UK Labour leader Jeremy Corbyn has lost a confidence vote within his opposition party, following Britain’s referendum to leave the European Union.
Labour members of parliament voted 172 to 40 on Tuesday against Corbyn, only two days after key members of his shadow cabinet announced their resignation.
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The vote is non-binding and Corbyn said he would not resign, in a statement issued shortly after the vote.
“I was democratically elected leader of our party for a new kind of politics by 60 percent of Labour members and supporters, and I will not betray them by resigning,” he said.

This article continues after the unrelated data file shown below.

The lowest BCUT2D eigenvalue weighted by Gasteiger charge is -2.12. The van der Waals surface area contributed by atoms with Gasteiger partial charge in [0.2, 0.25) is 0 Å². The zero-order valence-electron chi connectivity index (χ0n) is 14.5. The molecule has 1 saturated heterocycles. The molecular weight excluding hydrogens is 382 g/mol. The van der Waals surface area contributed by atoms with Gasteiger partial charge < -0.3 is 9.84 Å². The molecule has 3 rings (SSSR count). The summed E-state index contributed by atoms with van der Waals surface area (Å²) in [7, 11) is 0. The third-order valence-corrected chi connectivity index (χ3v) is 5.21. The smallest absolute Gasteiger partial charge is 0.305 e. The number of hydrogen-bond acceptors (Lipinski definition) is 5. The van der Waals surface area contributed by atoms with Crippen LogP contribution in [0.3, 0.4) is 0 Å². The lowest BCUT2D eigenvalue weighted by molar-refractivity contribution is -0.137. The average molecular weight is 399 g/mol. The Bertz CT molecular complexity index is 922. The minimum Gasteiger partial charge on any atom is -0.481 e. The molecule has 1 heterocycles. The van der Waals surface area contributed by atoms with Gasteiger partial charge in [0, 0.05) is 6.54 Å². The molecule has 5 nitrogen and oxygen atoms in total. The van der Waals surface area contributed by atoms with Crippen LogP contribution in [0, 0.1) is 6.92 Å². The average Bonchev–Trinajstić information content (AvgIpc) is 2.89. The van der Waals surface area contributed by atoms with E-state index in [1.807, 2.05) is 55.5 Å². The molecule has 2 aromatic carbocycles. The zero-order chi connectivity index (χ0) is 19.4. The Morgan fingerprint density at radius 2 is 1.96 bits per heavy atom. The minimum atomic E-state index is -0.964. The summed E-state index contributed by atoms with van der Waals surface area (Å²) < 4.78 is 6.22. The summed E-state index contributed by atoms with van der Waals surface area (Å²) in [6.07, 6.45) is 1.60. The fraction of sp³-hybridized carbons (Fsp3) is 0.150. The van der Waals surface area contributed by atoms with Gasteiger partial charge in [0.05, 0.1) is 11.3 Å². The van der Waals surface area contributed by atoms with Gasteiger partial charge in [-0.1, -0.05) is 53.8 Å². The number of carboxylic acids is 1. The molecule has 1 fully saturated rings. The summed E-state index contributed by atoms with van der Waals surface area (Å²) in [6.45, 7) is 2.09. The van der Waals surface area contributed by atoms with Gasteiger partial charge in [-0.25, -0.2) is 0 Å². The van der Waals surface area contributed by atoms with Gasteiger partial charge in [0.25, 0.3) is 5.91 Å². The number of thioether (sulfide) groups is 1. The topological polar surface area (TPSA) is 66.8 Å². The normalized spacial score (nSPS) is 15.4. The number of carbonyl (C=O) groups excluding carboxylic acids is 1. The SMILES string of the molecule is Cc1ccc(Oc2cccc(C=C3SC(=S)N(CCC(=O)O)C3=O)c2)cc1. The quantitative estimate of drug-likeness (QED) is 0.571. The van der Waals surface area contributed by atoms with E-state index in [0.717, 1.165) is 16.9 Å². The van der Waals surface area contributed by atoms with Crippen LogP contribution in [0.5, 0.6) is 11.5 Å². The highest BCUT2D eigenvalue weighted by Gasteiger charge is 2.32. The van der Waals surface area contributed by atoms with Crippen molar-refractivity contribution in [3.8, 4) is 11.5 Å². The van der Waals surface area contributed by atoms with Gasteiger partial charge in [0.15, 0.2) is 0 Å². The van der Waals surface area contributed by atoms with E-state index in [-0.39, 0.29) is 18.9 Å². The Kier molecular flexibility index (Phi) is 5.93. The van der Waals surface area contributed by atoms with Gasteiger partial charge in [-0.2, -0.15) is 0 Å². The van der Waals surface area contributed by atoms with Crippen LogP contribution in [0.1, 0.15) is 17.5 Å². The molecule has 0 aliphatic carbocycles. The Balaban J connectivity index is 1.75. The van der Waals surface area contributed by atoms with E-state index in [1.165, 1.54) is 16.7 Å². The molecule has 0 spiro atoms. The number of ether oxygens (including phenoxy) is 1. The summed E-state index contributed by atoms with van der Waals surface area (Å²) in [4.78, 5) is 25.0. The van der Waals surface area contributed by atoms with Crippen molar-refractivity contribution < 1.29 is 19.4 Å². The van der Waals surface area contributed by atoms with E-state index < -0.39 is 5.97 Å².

“Today’s vote by MPs has no constitutional legitimacy.”
Corbyn said he still has support in the party’s rank and file.
He has been criticised for not campaigning hard enough in support of EU membership, and had failed to convince millions of voters in the party’s heartlands to back “Remain”.
Many fear that should another general election be held following the vote on the Brexit, or British exit, Corbyn would fail to inspire voters towards the Labour Party – the main opposition to the ruling Conservative leadership.
Corbyn, a veteran left-winger, was elected to lead the Labour party in September 2015 on an anti-austerity ticket and the promise of renationalising the railway and major utilities.
He also promised to scrap Britain’s nuclear weapons if elected prime minister.